The Angels continued their 2014 bullpen makeover and emptied their top 10 prospect cupboard in the process, dealing their Nos. 1, 2, 4 and 8 prospects (according to our Midseason Prospect Update) to the Padres for closer Huston Street and the 2013 sixth-rounder Trevor Gott.
The acquisition of Street follows deals for relievers Joe Thatcher and Jason Grilli, as well as lefty Rich Hill, who was released and has moved on to the Yankees. Street will displace Joe Smith as the closer, according to reports. The Angels have the majors’ second-best record and chase the Athletics in the American League West, while holding a firm grip on the first wild-card spot.
In exchange, San Diego acquires second baseman Taylor Lindsey, the Angels’ No. 1 prospect; shortstop Jose Rondon (No. 2), righthanded reliever R.J. Alvarez (No. 4) and No. 8 prospect Elliot Morris, a righthander who might be best suited for relief work.
Taylor Lindsey, 2b
Lindsey ranked as Los Angeles’ top prospect entering the season and that didn’t change for the Midseason Update, which is available for purchase now. He’s been an effective hitter in the minors despite what evaluators believe is an unwieldy lefthanded stroke, in which he uses a pronounced step to trigger his swing. He controls the strike zone, walking more this season than he has in the past, and projects as a slightly above-average hitter and an average runner and fielder.
Jose Rondon, ss
The Padres likely scouted Rondon at this year’s Futures Game in Minneapolis. He went 0-for-2 in the exhibition. An athletic 16-year-old with a skinny frame when the Angels signed him for $70,000 in 2011, Rondon has added weight since but still draws 20 grades for power on the 20-80 scale. He’s a well-rounded player, if short on range at shortstop. He probably fits best at second base but is a sure-handed defender. He has a simple batting approach, one that focuses on making contact, and he was the fifth-toughest player to strike out in the Rookie-level Pioneer League in 2013.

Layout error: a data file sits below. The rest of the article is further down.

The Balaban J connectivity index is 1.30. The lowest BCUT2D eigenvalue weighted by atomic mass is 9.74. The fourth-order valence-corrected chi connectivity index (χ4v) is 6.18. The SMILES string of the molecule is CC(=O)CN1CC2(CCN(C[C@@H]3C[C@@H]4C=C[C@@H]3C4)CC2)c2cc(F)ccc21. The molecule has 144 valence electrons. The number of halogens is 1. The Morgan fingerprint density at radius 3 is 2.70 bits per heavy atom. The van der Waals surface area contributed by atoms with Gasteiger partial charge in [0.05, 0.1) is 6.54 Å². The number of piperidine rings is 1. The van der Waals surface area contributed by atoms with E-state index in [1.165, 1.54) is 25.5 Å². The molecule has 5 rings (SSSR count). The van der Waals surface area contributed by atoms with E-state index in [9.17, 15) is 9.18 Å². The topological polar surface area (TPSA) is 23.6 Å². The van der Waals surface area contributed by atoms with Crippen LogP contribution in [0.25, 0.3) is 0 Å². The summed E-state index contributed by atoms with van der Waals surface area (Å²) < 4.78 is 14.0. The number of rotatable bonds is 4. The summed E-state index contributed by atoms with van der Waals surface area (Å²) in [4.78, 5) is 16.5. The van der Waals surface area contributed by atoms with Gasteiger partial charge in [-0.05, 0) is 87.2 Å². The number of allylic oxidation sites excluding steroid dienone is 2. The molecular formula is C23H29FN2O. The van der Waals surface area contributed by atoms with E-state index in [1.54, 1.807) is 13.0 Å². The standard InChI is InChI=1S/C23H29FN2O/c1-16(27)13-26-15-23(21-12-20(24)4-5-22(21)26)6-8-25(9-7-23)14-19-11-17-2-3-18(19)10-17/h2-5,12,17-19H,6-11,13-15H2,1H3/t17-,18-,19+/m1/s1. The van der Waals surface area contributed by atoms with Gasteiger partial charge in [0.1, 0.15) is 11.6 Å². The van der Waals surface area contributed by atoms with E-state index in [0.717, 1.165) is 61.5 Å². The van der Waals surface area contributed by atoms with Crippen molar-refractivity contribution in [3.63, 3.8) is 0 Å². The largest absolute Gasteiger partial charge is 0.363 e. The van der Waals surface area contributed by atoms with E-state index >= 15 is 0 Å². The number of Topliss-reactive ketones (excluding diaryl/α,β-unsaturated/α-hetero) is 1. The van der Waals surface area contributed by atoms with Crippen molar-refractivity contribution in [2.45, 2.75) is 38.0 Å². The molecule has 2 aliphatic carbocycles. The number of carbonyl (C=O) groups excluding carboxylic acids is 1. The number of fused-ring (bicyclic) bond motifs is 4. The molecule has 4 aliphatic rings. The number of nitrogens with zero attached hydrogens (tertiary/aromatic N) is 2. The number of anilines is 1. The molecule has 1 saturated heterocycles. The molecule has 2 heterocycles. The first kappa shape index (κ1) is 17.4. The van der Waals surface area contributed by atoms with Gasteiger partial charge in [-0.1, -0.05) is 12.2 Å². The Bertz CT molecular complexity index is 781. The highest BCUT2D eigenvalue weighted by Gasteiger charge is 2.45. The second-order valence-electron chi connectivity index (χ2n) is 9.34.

R.J. Alvarez, rhp
Alvarez struggled as a starter at Florida Atlantic but took off as a reliever as a junior. His approach suits a bullpen role because of a high-effort delivery that some believe make him an injury risk, and in fact he missed six weeks with an elbow injury this season. The Angels worked to improve his direction to the plate in 2013. He pairs a fastball at 94-96 mph with a high-80s slider that flashes plus. He should make the quickest impact of any of the prospects the Padres received, provided he stays healthy.
Elliot Morris, rhp
Drafted out of Pierce (Wash.) JC, Morris has moved quickly in a system bereft of arms. He has a fastball that ranges from 93-96 mph and although he’s starting, he profiles as a reliever because of his other inconsistent offerings. He had Tommy John surgery in 2012.
Huston Street, rhp
Service time (preseason): 9.00. Has $7 million club option for 2015.
The Angels have remade their bullpen this season but still felt they needed a closer with bonafides and acquired Street. He has had a steady career since being drafted 40th overall by the Athletics in 2004, rarely dominating but consistently working the ninth inning since he was the AL Rookie of the Year in 2005. The former Texas closer is having his best season at age 30, thanks in part to a fluky 100 percent strand rate. An extreme flyball pitcher (42.5 percent groundballs), Street’s stuff will play in Anaheim, a pitcher’s park, and his walk rate remains low, which he has sustained throughout his career.
Trevor Gott, rhp
Kentucky’s single-season and career saves leader, Gott has a fastball that sits 92-94 mph, but he relies on deception rather than stuff and throws strikes consistently. He’s moved quickly, reaching Double-A in his first full pro season.